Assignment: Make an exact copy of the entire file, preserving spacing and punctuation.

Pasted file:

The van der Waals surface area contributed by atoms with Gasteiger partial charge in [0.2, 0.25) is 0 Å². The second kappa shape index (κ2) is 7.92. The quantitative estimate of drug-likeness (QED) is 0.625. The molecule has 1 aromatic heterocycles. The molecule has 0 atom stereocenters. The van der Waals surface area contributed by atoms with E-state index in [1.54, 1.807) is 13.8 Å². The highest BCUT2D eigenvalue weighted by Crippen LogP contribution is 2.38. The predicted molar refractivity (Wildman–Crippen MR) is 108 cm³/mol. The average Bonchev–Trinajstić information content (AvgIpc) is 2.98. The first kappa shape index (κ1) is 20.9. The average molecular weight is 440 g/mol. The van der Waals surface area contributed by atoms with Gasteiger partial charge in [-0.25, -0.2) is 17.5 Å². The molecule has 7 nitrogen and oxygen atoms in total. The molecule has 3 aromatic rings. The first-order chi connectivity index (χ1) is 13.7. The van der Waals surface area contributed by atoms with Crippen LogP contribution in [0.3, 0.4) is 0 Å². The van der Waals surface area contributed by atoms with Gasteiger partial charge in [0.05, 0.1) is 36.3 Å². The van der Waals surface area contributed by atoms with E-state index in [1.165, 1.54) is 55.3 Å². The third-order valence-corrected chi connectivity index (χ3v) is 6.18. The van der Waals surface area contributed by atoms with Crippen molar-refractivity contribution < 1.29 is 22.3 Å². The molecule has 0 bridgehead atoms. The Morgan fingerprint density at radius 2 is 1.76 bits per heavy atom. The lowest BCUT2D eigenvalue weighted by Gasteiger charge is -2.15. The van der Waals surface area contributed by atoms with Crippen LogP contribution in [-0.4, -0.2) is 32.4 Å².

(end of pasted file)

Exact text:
The van der Waals surface area contributed by atoms with Gasteiger partial charge in [0.2, 0.25) is 0 Å². The second kappa shape index (κ2) is 7.92. The quantitative estimate of drug-likeness (QED) is 0.625. The molecule has 1 aromatic heterocycles. The molecule has 0 atom stereocenters. The van der Waals surface area contributed by atoms with E-state index in [1.54, 1.807) is 13.8 Å². The highest BCUT2D eigenvalue weighted by Crippen LogP contribution is 2.38. The predicted molar refractivity (Wildman–Crippen MR) is 108 cm³/mol. The average Bonchev–Trinajstić information content (AvgIpc) is 2.98. The first kappa shape index (κ1) is 20.9. The average molecular weight is 440 g/mol. The van der Waals surface area contributed by atoms with Gasteiger partial charge in [-0.25, -0.2) is 17.5 Å². The molecule has 7 nitrogen and oxygen atoms in total. The molecule has 3 aromatic rings. The first-order chi connectivity index (χ1) is 13.7. The van der Waals surface area contributed by atoms with Crippen LogP contribution in [0.3, 0.4) is 0 Å². The van der Waals surface area contributed by atoms with Gasteiger partial charge in [0.05, 0.1) is 36.3 Å². The van der Waals surface area contributed by atoms with E-state index in [1.165, 1.54) is 55.3 Å². The third-order valence-corrected chi connectivity index (χ3v) is 6.18. The van der Waals surface area contributed by atoms with Crippen molar-refractivity contribution < 1.29 is 22.3 Å². The molecule has 0 bridgehead atoms. The Morgan fingerprint density at radius 2 is 1.76 bits per heavy atom. The lowest BCUT2D eigenvalue weighted by Gasteiger charge is -2.15. The van der Waals surface area contributed by atoms with Crippen LogP contribution in [-0.4, -0.2) is 32.4 Å².